The worthy fathers, although they did not see their way to guaranteeing a yearly grant of money sufficient to ensure adequate performances of Palestrina's finest works, were glad to support, with occasional guineas, their organist's concerts. Painters and men of letters were attracted by them; musicians seldom. Nor did Mr. Innes encourage their presence. Musicians were of no use to him.

So that, while Palestrina's music places God before man, that of Cherubini places man before God." Adolphe Adam puts the comparison more epigrammatically in saying: "If Palestrina had lived in our own times, he would have been Cherubini." The masters of the old Roman school of church music had received it as an emanation of pure sentiment, with no tinge of human warmth and color.

The cardinals follow his example, and meanwhile the choir sings Palestrina's famous composition, the "Mass of Pope Marcellinus," a wonderful piece that must have been first sung to the composer by the angels themselves. When the last notes of the music had died away, the bells of St.

Another of the same period; his jealous contemporaries called him 'Palestrina's monkey' taking all his works to be imitations, in consequence of his long sojourn in Rome; but, believe me, instead of being plagiarisms from the Italian, they are far superior.

Deronda, having looked enough at the German translation of the Hebrew in the book before him to know that he was chiefly hearing Psalms and Old Testament passages or phrases, gave himself up to that strongest effect of chanted liturgies which is independent of detailed verbal meaning like the effect of an Allegri's Miserere or a Palestrina's Magnificat.

Palestrina's versatility and genius enabled him to lift ecclesiastical music out of the rigidity and frivolity characterizing on either hand the opposing ranks of those that preceded him, and to embody the religious spirit in works of the highest art. No individual preeminence is ever allowed to disturb and weaken the ideal atmosphere of the whole work.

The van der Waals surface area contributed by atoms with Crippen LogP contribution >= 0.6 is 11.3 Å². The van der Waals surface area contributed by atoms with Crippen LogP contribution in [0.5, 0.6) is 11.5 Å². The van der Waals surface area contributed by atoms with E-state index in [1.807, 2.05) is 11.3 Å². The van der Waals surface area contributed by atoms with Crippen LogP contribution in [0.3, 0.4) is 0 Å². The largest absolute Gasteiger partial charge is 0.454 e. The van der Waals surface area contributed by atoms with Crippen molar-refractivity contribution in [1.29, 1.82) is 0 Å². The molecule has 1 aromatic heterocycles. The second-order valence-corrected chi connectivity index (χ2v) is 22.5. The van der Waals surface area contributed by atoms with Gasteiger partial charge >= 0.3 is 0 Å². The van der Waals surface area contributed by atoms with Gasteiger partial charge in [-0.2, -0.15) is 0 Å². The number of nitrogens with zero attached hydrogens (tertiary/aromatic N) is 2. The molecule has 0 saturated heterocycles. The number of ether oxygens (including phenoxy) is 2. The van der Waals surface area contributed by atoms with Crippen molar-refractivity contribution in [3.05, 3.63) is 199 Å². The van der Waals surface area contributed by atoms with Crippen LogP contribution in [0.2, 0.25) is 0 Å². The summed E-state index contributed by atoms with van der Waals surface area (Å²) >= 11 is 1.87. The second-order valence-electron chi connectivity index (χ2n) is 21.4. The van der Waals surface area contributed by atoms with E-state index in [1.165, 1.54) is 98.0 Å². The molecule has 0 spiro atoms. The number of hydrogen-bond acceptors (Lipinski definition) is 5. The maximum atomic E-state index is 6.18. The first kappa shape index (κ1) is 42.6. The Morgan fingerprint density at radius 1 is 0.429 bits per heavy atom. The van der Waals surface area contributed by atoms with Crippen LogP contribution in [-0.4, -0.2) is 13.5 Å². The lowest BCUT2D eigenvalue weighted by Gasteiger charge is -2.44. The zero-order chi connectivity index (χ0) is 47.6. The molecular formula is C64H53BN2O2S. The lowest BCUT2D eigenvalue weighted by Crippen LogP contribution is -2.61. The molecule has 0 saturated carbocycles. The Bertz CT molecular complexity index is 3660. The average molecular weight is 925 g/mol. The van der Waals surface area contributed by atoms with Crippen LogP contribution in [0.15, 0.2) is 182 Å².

"Nothing at all, Fraulein." "And what led her to Rome?" "She practised the art of singing, of which she was mistress; but did not cease studying, and made great progress in Rome. I was permitted to instruct her in counterpoint." "And did she appear in public as a singer?" "Yes and no. A distinguished foreign prelate was her patron, and his recommendation opened every door, even the Palestrina's.

"Nothing at all, Fraulein." "And what led her to Rome?" "She practised the art of singing, of which she was mistress; but did not cease studying, and made great progress in Rome. I was permitted to instruct her in counterpoint." "And did she appear in public as a singer?" "Yes and no. A distinguished foreign prelate was her patron, and his recommendation opened every door, even the Palestrina's.

It goes without saying that the Jewish musicians are treated with scant consideration; and even the great Protestant musicians, giants in their art, do not escape rebuke. If Goudimel is mentioned, it is because he was Palestrina's master, and his achievement of "turning the Calvinist psalms into chorales" is dismissed as being of little importance.

Dannreuther see Finck's "Wagner and his Works" that "Mozart's music and Mozart's orchestra are a perfect match; an equally perfect balance exists between Palestrina's choir and Palestrina's counterpoint, and I find a similar correspondence between Chopin's piano and some of his Etudes and Preludes I do not care for the Ladies' Chopin; there is too much of the Parisian salon in that, but he has given us many things which are above the salon."